Who knew that a simple font like Arial could cost you much more of your ink and toner in the printer than other fonts? Is it that hard to believe?
Look closely at how prominent Arial really is. The letters are big. The ink’s deep. Makes sense that after a few dozen pages of printing, Arial might waste that ink cartridge faster than you can say ‘Epsilon’.
Apparently it’s true, and it’s been studied widely by experts: statistically you lose over 20% more of your ink by using this font you’re seeing right here, and the sad thing is Arial’s a standard in today’s content industry.
So what do you do? What can you do?
And the bonus is this: you’ll save on your ink.
It’s good to know, though, that Arial isn’t the only culprit. Other fonts waste ink as well, but one thing’s for sure – we have four different fonts you’ll probably love, as well as your printer and your pocketbook will love, and this first one is the one you’re seeing right here while reading this article: Times New Roman.
You see? Information truly is power, as no one ever would’ve thought a simple change from Arial to Times would make a difference. It does. Times New Roman outdoes Arial by 27%, apparently.
It seems like pennies and dimes to the budget, but in all honesty – do you really want to ignore the facts?
The ink and toner industry’s booming with a lot of competition to boot. Prices may go up. Ink’s a hot commodity.
You want to save as much money as possible in your company funds, keeping your cartridges running smoothly as you print out the next whitepaper or memo for your office, but let’s just say you’re not a fan of Times New Roman. What do you do then?
How about this font? Is this more your style? A lot of professionals use this one as well. And it turns out here’s a font that also outperforms Arial just as much.
Again, though, printers vary in terms of efficiency, so there’s no real accurate way to measure the output versus the cost except for what you’re reading here. You either go with Times or Calibri, and you’re set.
Some problems, though, people have with Calibri is the lack of ‘professionalism’, for lack of a better term. The printer ink font looks a bit childish.
That’s, of course, a matter of opinion. We’ve seen resumes printed in this font, and we never saw any problem with them whatsoever. But each to his/her own.
So you’re facing a dilemma here: you don’t want Times, and you don’t want Calibri. And you certainly don’t want Arial, because you like your company profits to continue growing the way they are.
And just in case you print this out, freaking on the fact that we used Arial for just a bit in the intro paragraph, know this: it all adds up, and we can sweat the slight use of the expensive font given that over time and lots and lots of printing, costs for toner can get as high as $100K. That’s a lot.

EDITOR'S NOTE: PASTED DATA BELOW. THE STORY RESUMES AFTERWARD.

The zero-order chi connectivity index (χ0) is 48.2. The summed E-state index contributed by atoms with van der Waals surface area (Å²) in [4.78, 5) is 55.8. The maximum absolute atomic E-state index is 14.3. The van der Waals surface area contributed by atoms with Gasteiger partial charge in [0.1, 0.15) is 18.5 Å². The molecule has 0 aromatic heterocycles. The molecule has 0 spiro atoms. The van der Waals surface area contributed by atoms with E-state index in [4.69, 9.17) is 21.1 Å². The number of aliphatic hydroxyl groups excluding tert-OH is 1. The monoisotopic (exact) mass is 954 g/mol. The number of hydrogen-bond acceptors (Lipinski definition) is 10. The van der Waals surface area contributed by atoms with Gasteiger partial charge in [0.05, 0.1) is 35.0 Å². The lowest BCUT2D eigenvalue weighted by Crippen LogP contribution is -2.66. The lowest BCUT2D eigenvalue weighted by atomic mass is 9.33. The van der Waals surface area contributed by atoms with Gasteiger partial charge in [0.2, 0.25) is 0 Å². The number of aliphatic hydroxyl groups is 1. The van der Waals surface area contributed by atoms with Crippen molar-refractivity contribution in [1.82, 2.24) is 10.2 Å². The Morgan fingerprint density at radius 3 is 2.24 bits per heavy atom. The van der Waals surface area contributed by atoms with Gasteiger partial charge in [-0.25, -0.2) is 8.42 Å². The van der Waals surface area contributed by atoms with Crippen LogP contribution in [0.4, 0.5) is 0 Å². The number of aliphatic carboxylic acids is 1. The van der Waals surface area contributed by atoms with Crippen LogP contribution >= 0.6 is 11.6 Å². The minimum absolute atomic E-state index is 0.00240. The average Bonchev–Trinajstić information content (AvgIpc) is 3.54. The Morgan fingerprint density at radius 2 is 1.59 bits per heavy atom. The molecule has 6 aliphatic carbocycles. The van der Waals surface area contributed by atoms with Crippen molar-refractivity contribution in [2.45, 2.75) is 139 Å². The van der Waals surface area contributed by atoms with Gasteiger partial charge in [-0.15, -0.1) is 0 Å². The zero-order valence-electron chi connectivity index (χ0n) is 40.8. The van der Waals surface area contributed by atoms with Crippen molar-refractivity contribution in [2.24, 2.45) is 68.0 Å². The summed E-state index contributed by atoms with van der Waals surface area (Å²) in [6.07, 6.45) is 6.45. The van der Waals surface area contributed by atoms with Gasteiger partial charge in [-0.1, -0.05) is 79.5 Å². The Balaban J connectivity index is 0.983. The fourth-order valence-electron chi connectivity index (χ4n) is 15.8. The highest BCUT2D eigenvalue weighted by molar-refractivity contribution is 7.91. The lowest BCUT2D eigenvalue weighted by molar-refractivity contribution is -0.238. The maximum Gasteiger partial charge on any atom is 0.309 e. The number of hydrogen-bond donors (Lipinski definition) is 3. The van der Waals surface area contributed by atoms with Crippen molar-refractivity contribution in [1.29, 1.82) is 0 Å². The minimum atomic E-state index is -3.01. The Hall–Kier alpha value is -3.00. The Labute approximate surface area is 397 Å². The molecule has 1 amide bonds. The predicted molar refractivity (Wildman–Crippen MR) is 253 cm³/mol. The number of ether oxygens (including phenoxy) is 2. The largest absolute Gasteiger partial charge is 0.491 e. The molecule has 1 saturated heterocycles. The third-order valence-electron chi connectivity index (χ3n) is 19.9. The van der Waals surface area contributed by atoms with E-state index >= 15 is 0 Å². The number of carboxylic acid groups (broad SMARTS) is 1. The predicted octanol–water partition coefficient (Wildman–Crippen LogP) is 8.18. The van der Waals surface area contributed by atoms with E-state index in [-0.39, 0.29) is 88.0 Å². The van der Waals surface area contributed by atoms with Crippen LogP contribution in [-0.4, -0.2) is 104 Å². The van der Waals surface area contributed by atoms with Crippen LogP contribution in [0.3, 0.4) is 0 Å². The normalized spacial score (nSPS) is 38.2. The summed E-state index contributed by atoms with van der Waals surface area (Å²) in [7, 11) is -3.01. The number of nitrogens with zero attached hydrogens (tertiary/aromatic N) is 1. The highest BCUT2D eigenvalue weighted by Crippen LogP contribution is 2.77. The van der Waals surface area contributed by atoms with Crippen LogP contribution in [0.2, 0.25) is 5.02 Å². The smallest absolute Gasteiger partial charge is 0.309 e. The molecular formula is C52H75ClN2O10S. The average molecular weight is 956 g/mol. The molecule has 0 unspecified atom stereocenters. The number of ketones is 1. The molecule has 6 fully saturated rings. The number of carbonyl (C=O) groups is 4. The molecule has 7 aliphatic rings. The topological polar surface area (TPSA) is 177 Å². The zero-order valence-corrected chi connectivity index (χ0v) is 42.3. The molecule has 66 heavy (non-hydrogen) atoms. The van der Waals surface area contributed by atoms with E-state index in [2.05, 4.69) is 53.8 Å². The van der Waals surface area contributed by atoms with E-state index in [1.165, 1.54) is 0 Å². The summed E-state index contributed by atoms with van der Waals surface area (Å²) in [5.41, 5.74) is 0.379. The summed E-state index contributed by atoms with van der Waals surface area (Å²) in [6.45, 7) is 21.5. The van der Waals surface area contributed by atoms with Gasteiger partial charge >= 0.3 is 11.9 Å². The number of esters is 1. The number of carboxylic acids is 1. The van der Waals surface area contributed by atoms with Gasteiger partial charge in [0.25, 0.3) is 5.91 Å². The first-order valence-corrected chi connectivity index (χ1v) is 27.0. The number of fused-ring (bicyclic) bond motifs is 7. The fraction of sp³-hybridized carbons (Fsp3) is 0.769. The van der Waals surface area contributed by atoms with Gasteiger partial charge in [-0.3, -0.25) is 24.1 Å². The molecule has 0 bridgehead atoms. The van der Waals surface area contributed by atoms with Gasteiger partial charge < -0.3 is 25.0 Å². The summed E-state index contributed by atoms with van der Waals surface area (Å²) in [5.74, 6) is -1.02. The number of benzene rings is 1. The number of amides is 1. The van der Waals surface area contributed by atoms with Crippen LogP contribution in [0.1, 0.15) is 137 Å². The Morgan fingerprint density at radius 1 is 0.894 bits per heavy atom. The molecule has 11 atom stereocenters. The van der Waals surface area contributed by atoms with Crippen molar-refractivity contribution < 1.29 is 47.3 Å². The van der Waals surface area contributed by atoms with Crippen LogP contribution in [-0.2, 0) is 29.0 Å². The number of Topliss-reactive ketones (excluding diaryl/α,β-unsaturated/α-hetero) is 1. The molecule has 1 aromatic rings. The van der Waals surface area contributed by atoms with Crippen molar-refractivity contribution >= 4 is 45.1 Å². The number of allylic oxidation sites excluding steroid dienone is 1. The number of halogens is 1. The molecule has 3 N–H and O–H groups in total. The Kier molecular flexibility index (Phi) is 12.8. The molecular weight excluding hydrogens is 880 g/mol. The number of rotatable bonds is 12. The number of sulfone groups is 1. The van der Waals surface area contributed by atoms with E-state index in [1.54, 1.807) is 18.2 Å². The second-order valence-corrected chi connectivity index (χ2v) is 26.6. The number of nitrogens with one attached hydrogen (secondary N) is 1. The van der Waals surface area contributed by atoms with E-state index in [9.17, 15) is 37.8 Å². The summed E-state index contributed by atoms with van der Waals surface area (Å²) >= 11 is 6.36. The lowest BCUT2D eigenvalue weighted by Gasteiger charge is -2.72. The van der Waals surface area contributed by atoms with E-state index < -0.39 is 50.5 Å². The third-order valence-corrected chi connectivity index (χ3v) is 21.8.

But as we’ve mentioned – Century Gothic, what you’re looking at right now, is also a suitable replacement. We’re talking about a 30% decrease in printing ink versus Arial.
A decent change as well, however as you notice these words are a bit bigger, albeit a thinner print line accounting for the decrease in ink usage.
Century Gothic’s not for everyone. After all, if you want to jam in as much quality content on a page but start seeing the paper count add up due to the extra space, the decreased cost in ink might get balanced off by the fact that you’re using more of your stationary.
It all depends on your needs, really. Printing a novel? Century Gothic’s probably not what you want…. But you might like this last font choice:
Utterly revolutionary when it comes to printer ink fonts, because here’s the thing about this style – you can’t tell you’re using it! That’s why you’re seeing Times right now as the go-to, but just in case you’re curious as to what the difference is, here’s a shot for a comparison:
What you’re seeing is Vera Sans in regular font at the top. At the bottom is what Ecofont would look like up close.
Yes, it’s true: you can get Ecofont in the Sans style, Garamond, some other styles, and even Arial. You can see what the key is: those little holes you see in the letters cut down on the ink usage tremendously, so it might be worth a look.
What you have to understand, though, is that this is a very specialized font style. You can get it for an additional $19.95 to install in your Word processor and Outlook, but in the long run, the investment might be worth it in terms of the ROI. Might be something you’d want to look into….
Do you print very little and still like Arial? Fine. Stick with it. Arial’s okay. And the cost on your printer ink will be minimal (just keep maintaining that printer if you’re not using it much).
But if your printer usage does go up a fair amount, you might want to consider Times, Calibri or Century Gothic. Choices, choices, choices.
Still, if you’re regularly using that printer – like, every day, every hour – spending that additional $20 for the Ecofont in the long run may be the very best bet.
You’ll be thanking your decision, as you can get this form in just about any font you fancy.
So, again, consider your options. Because you can’t afford not to, especially if you’ve already printed out this 1K-word whitepaper about saving ink. Ironic.